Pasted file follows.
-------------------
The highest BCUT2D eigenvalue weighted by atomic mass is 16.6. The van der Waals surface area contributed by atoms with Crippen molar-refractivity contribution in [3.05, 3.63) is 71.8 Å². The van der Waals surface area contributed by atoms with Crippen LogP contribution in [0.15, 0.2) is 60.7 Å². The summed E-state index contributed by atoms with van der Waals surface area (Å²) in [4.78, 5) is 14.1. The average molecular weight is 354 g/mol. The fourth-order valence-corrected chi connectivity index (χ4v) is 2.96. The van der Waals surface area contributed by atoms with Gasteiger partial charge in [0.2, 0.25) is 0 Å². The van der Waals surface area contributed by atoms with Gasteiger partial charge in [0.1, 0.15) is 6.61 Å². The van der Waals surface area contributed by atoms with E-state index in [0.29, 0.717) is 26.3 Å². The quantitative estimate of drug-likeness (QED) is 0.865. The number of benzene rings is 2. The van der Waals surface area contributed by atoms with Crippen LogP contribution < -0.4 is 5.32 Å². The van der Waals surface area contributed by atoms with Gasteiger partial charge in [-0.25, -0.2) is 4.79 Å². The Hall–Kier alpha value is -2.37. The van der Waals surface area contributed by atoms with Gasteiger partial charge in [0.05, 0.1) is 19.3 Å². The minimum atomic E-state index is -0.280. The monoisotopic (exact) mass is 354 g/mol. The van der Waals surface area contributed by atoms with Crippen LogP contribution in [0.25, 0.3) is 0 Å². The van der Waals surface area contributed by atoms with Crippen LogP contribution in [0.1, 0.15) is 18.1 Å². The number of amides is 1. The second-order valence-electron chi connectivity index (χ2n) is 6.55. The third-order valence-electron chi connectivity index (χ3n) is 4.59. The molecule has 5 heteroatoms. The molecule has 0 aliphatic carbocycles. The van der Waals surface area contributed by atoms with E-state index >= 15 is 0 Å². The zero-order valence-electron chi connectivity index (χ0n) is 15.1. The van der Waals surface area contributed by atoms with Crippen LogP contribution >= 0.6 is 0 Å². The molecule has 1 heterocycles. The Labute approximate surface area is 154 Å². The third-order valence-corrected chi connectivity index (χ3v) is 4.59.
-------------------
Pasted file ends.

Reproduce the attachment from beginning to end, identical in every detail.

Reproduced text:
The highest BCUT2D eigenvalue weighted by atomic mass is 16.6. The van der Waals surface area contributed by atoms with Crippen molar-refractivity contribution in [3.05, 3.63) is 71.8 Å². The van der Waals surface area contributed by atoms with Crippen LogP contribution in [0.15, 0.2) is 60.7 Å². The summed E-state index contributed by atoms with van der Waals surface area (Å²) in [4.78, 5) is 14.1. The average molecular weight is 354 g/mol. The fourth-order valence-corrected chi connectivity index (χ4v) is 2.96. The van der Waals surface area contributed by atoms with Gasteiger partial charge in [0.2, 0.25) is 0 Å². The van der Waals surface area contributed by atoms with Gasteiger partial charge in [0.1, 0.15) is 6.61 Å². The van der Waals surface area contributed by atoms with E-state index in [0.29, 0.717) is 26.3 Å². The quantitative estimate of drug-likeness (QED) is 0.865. The number of benzene rings is 2. The van der Waals surface area contributed by atoms with Crippen LogP contribution < -0.4 is 5.32 Å². The van der Waals surface area contributed by atoms with Gasteiger partial charge in [-0.25, -0.2) is 4.79 Å². The Hall–Kier alpha value is -2.37. The van der Waals surface area contributed by atoms with Gasteiger partial charge in [0.05, 0.1) is 19.3 Å². The minimum atomic E-state index is -0.280. The monoisotopic (exact) mass is 354 g/mol. The van der Waals surface area contributed by atoms with Crippen LogP contribution in [0.25, 0.3) is 0 Å². The van der Waals surface area contributed by atoms with Crippen LogP contribution in [0.1, 0.15) is 18.1 Å². The number of amides is 1. The second-order valence-electron chi connectivity index (χ2n) is 6.55. The third-order valence-electron chi connectivity index (χ3n) is 4.59. The molecule has 5 heteroatoms. The molecule has 0 aliphatic carbocycles. The van der Waals surface area contributed by atoms with E-state index >= 15 is 0 Å². The zero-order valence-electron chi connectivity index (χ0n) is 15.1. The van der Waals surface area contributed by atoms with Crippen LogP contribution >= 0.6 is 0 Å². The molecule has 1 heterocycles. The Labute approximate surface area is 154 Å². The third-order valence-corrected chi connectivity index (χ3v) is 4.59.